BY CHRIS HAAS
Tiger Woods watched the Masters on television for the first time since 1994. Woods was incapacitated for the PGA’s first major of the season because of a surgery to repair a herniated disc in his back. Yet even from a hospital bed, he found a way display his dominance of the sport through one simple fact: The Masters had the lowest television ratings since 1993. At least Tiger was watching.
Valhalla Golf Course in Louisville will host the 2014 PGA Championship from August 7-10. It’s the fourth and final major of the PGA season. Unlike the Masters, Valhalla has a couple of Tiger-related story lines working in its favor
Tiger’s long-time friend and former Stanford teammate, Notah Begay, recently told reporters not to expect Woods to play in the U.S. Open, the second of four majors. He said back injuries typically need at least 90 days of rehabilitation. The third major of the season, the British Open, starts in exactly 90 days from today. In all likelihood that would be cutting it too close. Which potentially leaves the PGA Championship as Tiger’s first and only major of the season.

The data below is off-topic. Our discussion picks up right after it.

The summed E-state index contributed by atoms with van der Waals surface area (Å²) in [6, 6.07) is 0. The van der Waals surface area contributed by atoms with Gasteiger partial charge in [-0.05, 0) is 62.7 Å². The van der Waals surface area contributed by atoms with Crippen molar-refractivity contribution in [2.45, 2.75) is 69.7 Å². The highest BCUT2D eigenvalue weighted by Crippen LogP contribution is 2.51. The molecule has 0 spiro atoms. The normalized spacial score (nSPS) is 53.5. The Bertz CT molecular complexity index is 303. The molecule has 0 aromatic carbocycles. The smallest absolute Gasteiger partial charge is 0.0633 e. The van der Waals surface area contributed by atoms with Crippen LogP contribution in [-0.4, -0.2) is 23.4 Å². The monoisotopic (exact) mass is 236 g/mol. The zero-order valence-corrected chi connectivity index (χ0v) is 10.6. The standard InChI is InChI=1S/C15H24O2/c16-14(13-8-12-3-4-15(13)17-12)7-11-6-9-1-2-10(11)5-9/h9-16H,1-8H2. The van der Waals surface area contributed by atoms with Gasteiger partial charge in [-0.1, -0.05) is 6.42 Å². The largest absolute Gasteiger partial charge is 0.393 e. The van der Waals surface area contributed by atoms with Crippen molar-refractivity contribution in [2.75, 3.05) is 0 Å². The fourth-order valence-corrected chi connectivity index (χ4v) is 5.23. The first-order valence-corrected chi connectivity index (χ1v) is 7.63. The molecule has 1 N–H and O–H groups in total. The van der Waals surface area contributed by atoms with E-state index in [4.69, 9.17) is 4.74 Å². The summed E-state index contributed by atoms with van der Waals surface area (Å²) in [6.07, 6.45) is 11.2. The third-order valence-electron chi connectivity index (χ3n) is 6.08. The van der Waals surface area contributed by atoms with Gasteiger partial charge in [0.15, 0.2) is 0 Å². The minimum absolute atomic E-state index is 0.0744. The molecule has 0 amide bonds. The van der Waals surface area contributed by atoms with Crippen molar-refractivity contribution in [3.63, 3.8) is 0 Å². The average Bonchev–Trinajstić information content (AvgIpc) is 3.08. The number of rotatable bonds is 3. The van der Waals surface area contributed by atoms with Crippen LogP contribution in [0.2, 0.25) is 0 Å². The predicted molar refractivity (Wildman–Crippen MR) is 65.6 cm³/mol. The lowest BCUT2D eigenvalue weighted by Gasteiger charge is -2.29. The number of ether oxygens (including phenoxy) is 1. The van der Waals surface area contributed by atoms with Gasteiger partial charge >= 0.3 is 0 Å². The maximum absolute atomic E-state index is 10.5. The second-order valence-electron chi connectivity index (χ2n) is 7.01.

Valhalla last held the PGA Championship in 2000. The winner? Tiger Woods, of course. Tiger knows he can win at Valhalla, adding another incentive to get back to Louisville come August.
Lastly, Tiger hasn’t won a major since 2008. That’s not to say he’s been irrelevant though. On the contrary, Tiger was amidst a career renaissance prior to his back injury. In 2013, he won 5 events, earned the PGA Player of the Year Award, and reclaimed his throne of number 1 player in the world. He failed to land a major but proved he was more than capable of doing so.
Love him or hate him, when Tiger steps onto the golf course he demands your attention. He creates an aura of electricity. Like Muhammad Ali and Michael Jordan, he’s become an international symbol of greatness. He’s polarizing but undeniably captivating. Go ahead and get your tickets now, just in case…